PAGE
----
Life’s Better When You’re Making Things

If quarantine time has taught us anything — and it’s taught me many things — it’s that we humans are inherently driven to make things. When gazing at our little goggleboxes grows tiresome; when we are limited in our ability to gather at restaurants, bars, gyms, or offices and distract each other, eventually we will say to ourselves, “I would really like to make something.”

Maybe we will start small with a loaf of banana bread; maybe we will aim a bit higher with sourdough. Maybe we film an elaborate tiktok with our family. Maybe we will tear up all the carpet in the upstairs bedrooms and refinish the hardwood floors. Maybe we will design an app for timing the maturation of a sourdough starter or create a home-built drone out of Lego blocks and a kit bought online. Maybe we’ll finish the scrapbook we started two years ago or take up knitting.

At some point just sitting there and taking it all in just isn’t enough. You got to make something. What is satisfying about creating things, even if they’re not Martha-Stewart-perfect? I’m not sure, but it feels so elemental, it must be encoded in the human genome. “I made this!” cried the cave-person who painted on the walls in Altamira. “And so did I!” shouted the much-later human who created the wheel and axle. “As did we!” said the various people who invented and improved the telescope. Leaving aside questions of who got there first, and whether these creations were solo or group projects, or even whether these creators knew their work was going to be problematic for the “higher ups,” you just know that they felt fantastic about what they had done.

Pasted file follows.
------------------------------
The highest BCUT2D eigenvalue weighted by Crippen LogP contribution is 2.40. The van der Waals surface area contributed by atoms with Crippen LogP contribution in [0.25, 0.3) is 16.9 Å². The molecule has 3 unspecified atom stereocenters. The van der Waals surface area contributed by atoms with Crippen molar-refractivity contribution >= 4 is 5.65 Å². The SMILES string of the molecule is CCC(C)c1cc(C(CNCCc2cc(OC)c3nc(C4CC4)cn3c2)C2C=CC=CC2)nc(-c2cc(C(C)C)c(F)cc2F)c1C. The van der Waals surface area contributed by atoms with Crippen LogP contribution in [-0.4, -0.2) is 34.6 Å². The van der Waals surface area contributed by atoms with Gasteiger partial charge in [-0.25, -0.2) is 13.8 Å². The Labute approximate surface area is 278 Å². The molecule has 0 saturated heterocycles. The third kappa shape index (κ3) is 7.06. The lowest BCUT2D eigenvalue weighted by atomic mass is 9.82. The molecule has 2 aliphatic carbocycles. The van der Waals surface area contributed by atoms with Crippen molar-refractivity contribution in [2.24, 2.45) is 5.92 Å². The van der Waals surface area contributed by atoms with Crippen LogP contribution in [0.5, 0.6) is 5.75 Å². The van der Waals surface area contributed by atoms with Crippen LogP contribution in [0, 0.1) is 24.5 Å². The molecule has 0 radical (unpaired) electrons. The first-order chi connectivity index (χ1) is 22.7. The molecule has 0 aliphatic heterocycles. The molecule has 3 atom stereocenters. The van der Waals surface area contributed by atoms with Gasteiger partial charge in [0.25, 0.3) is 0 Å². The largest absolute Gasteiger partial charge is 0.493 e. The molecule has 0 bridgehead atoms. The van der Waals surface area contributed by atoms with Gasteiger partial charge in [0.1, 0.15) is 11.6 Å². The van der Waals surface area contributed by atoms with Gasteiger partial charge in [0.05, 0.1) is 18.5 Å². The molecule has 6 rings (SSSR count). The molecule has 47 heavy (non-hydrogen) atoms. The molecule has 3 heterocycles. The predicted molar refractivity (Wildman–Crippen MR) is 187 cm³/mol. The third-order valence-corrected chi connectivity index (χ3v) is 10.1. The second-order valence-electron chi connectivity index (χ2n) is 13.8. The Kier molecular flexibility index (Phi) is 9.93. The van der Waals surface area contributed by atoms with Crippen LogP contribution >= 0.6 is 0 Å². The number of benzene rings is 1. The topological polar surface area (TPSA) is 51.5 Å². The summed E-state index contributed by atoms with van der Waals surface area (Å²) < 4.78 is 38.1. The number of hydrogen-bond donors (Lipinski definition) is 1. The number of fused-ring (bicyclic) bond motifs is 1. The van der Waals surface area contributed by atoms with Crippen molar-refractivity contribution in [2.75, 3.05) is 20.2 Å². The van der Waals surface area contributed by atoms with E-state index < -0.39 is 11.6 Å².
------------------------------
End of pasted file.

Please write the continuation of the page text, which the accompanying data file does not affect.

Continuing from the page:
Same thing with banana bread – on a slightly more modest scale. The endorphins are released, and the baker feels, “I am here. I have forged rotten bananas into sustenance for myself and those around me. Huzzah!”

When our distractions and entertainments are whittled down to a precious few, we realize that life is better when you’re making things.

So let’s go make some stuff. Even after we get vaccinated.

web business

How do I find a web designer?

  • Go local, that’s just my preference. Local designers know the market, may know the competition, have local resources and — most important — can actually meet with you to go over details. Doing absolutely everything over the phone or via email is okay, but it’s not always ideal.
  • Get a reference. Do you have a neighbor or friend or colleague who has a website you like? Ask them who they worked with and were they happy with it
  • Check out the websites of competitors (of similar size) Very often there’s a credit link to the design firm at the bottom of the page
  • Check your local chamber of commerce or better business bureau